Thousands of holidaymakers rush back from Portugal to beat quarantine deadline

Thousands of UK tourists are scrambling to leave Portugal before new coronavirus quarantine rules come into force.

Thirty-nine flights are scheduled to depart from Faro Airport in the Algarve for the UK on Monday, nearly double the usual total.

The final departure of the day is a Wizz Air flight due to land at Doncaster Sheffield Airport at 2.05am on Thursday.

Travellers must arrive in the UK before 4am on Tuesday or they will be required to self-isolate at home for 10 days.

This is due to the Government’s controversial decision to remove Portugal from its green travel list.

Tourists wanting to beat the deadline are being hit by a combination of many flights being sold out, and the handful of available seats being sold at inflated prices.

Ryanair is charging £285 for a flight from Faro to Bournemouth on Monday, but just £17 on Wednesday.

LISBON, PORTUGAL - JUNE 07: Mask-clad travelers queue at British Airways desks in Terminal 1 of Humberto Delgado International Airport a day before the country is taken off the UK's green list, imposing a mandatory ten-day quarantine to British residents returning home, during the COVID-19 Coronavirus pandemic on June 07, 2021 in Lisbon, Portugal. After the announcement of the British decision last June 03, thousands of British tourists interrupted their vacations and headed home. According to the president of the Algarve Tourist Board on June 05 alone, around 10,000 British tourists have departed Faro, in Algarve. (Photo by Horacio Villalobos#Corbis/Corbis via Getty Images)
LISBON, PORTUGAL - JUNE 07: Mask-clad travelers queue at British Airways desks in Terminal 1 of Humberto Delgado International Airport a day before the country is taken off the UK's green list, imposing a mandatory ten-day quarantine to British residents returning home, during the COVID-19 Coronavirus pandemic on June 07, 2021 in Lisbon, Portugal. After the announcement of the British decision last June 03, thousands of British tourists interrupted their vacations and headed home. According to the president of the Algarve Tourist Board on June 05 alone, around 10,000 British tourists have departed Faro, in Algarve. (Photo by Horacio Villalobos#Corbis/Corbis via Getty Images)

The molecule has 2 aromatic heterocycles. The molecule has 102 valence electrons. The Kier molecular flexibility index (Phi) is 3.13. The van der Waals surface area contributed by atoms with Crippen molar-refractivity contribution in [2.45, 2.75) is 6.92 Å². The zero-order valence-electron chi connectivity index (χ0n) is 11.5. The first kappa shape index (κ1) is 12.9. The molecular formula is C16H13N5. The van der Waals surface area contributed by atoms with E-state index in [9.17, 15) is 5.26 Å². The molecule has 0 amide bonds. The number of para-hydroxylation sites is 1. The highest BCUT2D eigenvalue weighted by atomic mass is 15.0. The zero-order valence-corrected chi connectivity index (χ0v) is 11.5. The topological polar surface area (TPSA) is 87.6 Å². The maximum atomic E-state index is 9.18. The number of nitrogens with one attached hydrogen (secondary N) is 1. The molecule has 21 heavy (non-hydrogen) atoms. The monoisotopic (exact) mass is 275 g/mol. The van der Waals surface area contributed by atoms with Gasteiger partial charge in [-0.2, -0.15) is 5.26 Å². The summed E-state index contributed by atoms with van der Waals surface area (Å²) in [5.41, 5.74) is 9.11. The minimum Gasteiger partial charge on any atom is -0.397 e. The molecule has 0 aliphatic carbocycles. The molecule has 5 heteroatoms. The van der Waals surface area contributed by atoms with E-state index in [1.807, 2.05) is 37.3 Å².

EasyJet flights from Faro to Gatwick are £227 on Monday and £53 on Tuesday.

A seat on British Airways’ last flight on Monday, from Faro to Heathrow, costs £349, although the airline is allowing people booked on flights from Portugal to the UK between Tuesday and Sunday to travel on Monday for no extra charge.

Tourists have also reported difficulties obtaining the pre-departure tests required by the Government for people arriving in the UK.

Many holidaymakers and travel firms expressed anger when the announcement on Portugal was made last Thursday, as it came just 17 days after the ban on international leisure travel was lifted.

Alan and Lisa Pechey, from Cambridge, who were on holiday in Lisbon, paid a total of £800 to fly back to Gatwick on Monday, earlier than planned.

Mrs Pechey, 66, told the PA news agency: “It was really expensive and I think the Government was totally unfair to throw that at us on Thursday because it really spoiled our holiday, totally.

“We had flown out on Monday for a relaxing break, but from Thursday onwards we were under extreme stress.”

Ana Pacheco, 28, from Islington, north London, who was on holiday near Porto, paid £300 for her flight home.

She said: “I lost money on this trip, about £300 extra, because I was due to come back tomorrow evening, so it is quite annoying.

“I think there should have been extra time added on for us to get home – at least a week would have been better.”

Marcus Gardner, 26, from Battersea, south London, who flew to Gatwick from Porto, said: “Our flight was much busier than before – going there only a few people were on the plane but coming back it was full capacity.

“A lot of people were rushing to get home and at the airport there were loads of people waiting for a flight.”

The Department for Transport said the situation in Portugal “required swift action to protect the gains made with the vaccine rollout”.

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It stated that the positivity rate for coronavirus tests in Portugal had nearly doubled since the travel lists were first created four weeks earlier.

The DfT added that 68 cases of the Indian mutation, which is also known as the Delta variant, have been identified in Portugal.

Separate Test and Trace figures show 200 arrivals from Portugal were tested between May 6 and May 19.

Three of those people tested positive for coronavirus.